As fond as I am of the French Impressionists, I’m drawn even more to painters at the edges of their circle; painters who were influenced by their approach, like the so-called “American Impressionists”, or predecessors, like Gustav Courbet or Camille Corot and other members of the Barbizon School, who presaged and influenced the Impressionists in their break from the academic traditions.
A little know counterpart to the French artists of the Barbizon school was a group of Italian painters in Florence and surrounding Tuscany called the Macchiaioli (pronounced mah-key-ay-OH-li) who were active around the same time.
The middle of the 19th century was a time of revolution and political upheaval in many parts of Europe, and the artistic revolutions of time were part of the same social fabric. The artists who were most influential in forming the Macchiaioli, however, were directly involved in uprisings, joining other intellectuals and idealists who fought to wrest a united Italian state from the smaller independent areas that were often under the control of foreign powers.
Though that goal was eventually reached, the artists soon realized that their ideal democratic state was not to be a reality (politics is always politics, after all, and personal power trumps idealism), and turned their revolutionary zeal to freeing themselves from the restraints of academic formalism in their paintings.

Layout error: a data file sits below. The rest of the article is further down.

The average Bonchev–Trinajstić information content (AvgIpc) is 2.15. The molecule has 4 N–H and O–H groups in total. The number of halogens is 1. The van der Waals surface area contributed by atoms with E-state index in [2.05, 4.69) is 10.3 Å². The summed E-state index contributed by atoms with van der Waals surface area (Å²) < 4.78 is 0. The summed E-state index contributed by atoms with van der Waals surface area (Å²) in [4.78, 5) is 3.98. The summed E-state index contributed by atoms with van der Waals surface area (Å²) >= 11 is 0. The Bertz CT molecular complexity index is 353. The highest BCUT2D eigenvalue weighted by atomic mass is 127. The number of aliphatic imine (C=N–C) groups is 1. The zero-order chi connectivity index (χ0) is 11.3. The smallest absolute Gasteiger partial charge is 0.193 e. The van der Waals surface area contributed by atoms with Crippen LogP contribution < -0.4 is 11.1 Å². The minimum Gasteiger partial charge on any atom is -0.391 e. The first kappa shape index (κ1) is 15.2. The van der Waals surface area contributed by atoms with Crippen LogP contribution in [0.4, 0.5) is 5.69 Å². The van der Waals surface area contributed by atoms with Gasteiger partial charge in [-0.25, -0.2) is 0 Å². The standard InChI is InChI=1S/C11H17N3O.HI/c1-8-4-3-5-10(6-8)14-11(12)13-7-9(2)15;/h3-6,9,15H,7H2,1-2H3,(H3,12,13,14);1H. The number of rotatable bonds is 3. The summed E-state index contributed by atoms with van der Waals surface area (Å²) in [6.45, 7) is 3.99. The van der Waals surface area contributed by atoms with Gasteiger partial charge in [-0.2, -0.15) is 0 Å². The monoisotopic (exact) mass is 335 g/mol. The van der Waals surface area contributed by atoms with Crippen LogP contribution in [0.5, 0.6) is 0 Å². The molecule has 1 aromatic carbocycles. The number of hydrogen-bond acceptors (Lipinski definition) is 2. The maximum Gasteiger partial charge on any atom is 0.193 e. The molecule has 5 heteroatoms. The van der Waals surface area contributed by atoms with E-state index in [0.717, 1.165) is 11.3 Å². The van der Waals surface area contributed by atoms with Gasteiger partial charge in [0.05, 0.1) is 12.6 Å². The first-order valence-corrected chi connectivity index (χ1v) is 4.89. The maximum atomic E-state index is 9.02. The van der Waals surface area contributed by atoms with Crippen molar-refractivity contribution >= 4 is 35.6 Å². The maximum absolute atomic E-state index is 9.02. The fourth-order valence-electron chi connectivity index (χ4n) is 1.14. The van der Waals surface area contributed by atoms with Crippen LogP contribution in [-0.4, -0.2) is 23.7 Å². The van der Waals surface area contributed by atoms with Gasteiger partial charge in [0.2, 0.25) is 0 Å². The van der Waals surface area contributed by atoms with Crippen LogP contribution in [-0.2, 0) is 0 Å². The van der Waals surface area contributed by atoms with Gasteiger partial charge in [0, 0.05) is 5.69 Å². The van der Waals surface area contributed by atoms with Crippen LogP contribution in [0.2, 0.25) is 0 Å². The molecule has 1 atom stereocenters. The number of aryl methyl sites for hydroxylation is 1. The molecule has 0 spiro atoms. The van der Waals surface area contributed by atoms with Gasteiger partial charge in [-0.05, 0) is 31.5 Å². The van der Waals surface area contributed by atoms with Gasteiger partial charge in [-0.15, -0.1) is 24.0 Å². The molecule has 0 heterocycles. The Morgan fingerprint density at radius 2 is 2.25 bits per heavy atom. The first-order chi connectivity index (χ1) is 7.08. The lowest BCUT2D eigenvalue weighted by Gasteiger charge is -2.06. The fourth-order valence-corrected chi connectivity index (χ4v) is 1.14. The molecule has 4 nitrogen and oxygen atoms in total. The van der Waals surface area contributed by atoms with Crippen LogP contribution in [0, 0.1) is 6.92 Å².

They retreated to the countryside around Florence, feeling themselves inheritors of the Renaissance that bloomed there, and began to devote themselves to directly capturing the countryside in plein air paintings, using bold patches of color known as “macchia”, meaning splotch or spot, from which the name of their school is derived.
They often worked with a strong chiaroscuro, accented by dappled areas; isolating brighter colors into these spots and leading to effects that seem like sparkles of light.
In their use of broken color, brilliant sunlight, plein air painting and the direct observation of landscape, they were direct forerunners of the Impressionists, though the Macchiaioli received little notice and are only in recent years being rediscovered. Notable members of the circle included Giovanni Fattori, Silvestro Lega and Telemarco Signorini, along with Gusieppe Abbati, Vincenzo Cablanca and others.
I think they are wonderful painters and I’ll try to feature some of them individually on lines and colors in the future.
(Image above: Silvestro Lega, larger version here)